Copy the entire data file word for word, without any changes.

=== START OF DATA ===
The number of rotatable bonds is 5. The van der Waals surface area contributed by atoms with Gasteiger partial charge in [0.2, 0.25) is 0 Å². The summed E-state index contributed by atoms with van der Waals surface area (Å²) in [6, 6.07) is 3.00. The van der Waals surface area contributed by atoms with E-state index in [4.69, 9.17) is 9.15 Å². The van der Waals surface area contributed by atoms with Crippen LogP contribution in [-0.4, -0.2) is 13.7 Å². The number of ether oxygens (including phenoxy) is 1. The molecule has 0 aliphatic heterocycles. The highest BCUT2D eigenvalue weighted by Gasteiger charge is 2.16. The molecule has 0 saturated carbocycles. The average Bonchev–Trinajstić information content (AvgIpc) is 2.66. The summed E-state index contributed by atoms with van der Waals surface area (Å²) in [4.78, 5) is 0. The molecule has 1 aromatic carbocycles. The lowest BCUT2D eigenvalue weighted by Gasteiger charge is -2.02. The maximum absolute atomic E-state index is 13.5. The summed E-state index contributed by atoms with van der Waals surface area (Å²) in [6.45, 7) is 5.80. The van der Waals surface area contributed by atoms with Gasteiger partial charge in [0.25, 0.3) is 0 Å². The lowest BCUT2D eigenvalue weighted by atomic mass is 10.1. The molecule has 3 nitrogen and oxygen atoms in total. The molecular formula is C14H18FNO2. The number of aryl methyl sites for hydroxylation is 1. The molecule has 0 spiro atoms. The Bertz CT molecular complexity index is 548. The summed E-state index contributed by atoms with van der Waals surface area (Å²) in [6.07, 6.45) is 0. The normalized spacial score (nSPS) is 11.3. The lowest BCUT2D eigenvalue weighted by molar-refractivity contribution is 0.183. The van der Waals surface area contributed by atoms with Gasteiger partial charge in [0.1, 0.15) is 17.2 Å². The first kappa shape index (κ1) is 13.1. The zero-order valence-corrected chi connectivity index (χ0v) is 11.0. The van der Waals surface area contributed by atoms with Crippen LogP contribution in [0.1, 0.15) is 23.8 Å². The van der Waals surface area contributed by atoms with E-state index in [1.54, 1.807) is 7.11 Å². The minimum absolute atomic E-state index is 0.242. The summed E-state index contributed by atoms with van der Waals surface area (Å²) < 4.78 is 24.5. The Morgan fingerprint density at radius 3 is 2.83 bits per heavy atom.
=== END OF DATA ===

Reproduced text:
The number of rotatable bonds is 5. The van der Waals surface area contributed by atoms with Gasteiger partial charge in [0.2, 0.25) is 0 Å². The summed E-state index contributed by atoms with van der Waals surface area (Å²) in [6, 6.07) is 3.00. The van der Waals surface area contributed by atoms with E-state index in [4.69, 9.17) is 9.15 Å². The van der Waals surface area contributed by atoms with Crippen LogP contribution in [-0.4, -0.2) is 13.7 Å². The number of ether oxygens (including phenoxy) is 1. The molecule has 0 aliphatic heterocycles. The highest BCUT2D eigenvalue weighted by Gasteiger charge is 2.16. The molecule has 0 saturated carbocycles. The average Bonchev–Trinajstić information content (AvgIpc) is 2.66. The summed E-state index contributed by atoms with van der Waals surface area (Å²) in [4.78, 5) is 0. The molecule has 1 aromatic carbocycles. The lowest BCUT2D eigenvalue weighted by Gasteiger charge is -2.02. The maximum absolute atomic E-state index is 13.5. The summed E-state index contributed by atoms with van der Waals surface area (Å²) in [6.45, 7) is 5.80. The van der Waals surface area contributed by atoms with Gasteiger partial charge in [0.25, 0.3) is 0 Å². The lowest BCUT2D eigenvalue weighted by atomic mass is 10.1. The molecule has 3 nitrogen and oxygen atoms in total. The molecular formula is C14H18FNO2. The number of aryl methyl sites for hydroxylation is 1. The molecule has 0 spiro atoms. The Bertz CT molecular complexity index is 548. The summed E-state index contributed by atoms with van der Waals surface area (Å²) in [6.07, 6.45) is 0. The normalized spacial score (nSPS) is 11.3. The lowest BCUT2D eigenvalue weighted by molar-refractivity contribution is 0.183. The van der Waals surface area contributed by atoms with Gasteiger partial charge in [0.1, 0.15) is 17.2 Å². The first kappa shape index (κ1) is 13.1. The zero-order valence-corrected chi connectivity index (χ0v) is 11.0. The van der Waals surface area contributed by atoms with Crippen LogP contribution in [0.1, 0.15) is 23.8 Å². The van der Waals surface area contributed by atoms with E-state index in [1.54, 1.807) is 7.11 Å². The minimum absolute atomic E-state index is 0.242. The summed E-state index contributed by atoms with van der Waals surface area (Å²) < 4.78 is 24.5. The Morgan fingerprint density at radius 3 is 2.83 bits per heavy atom.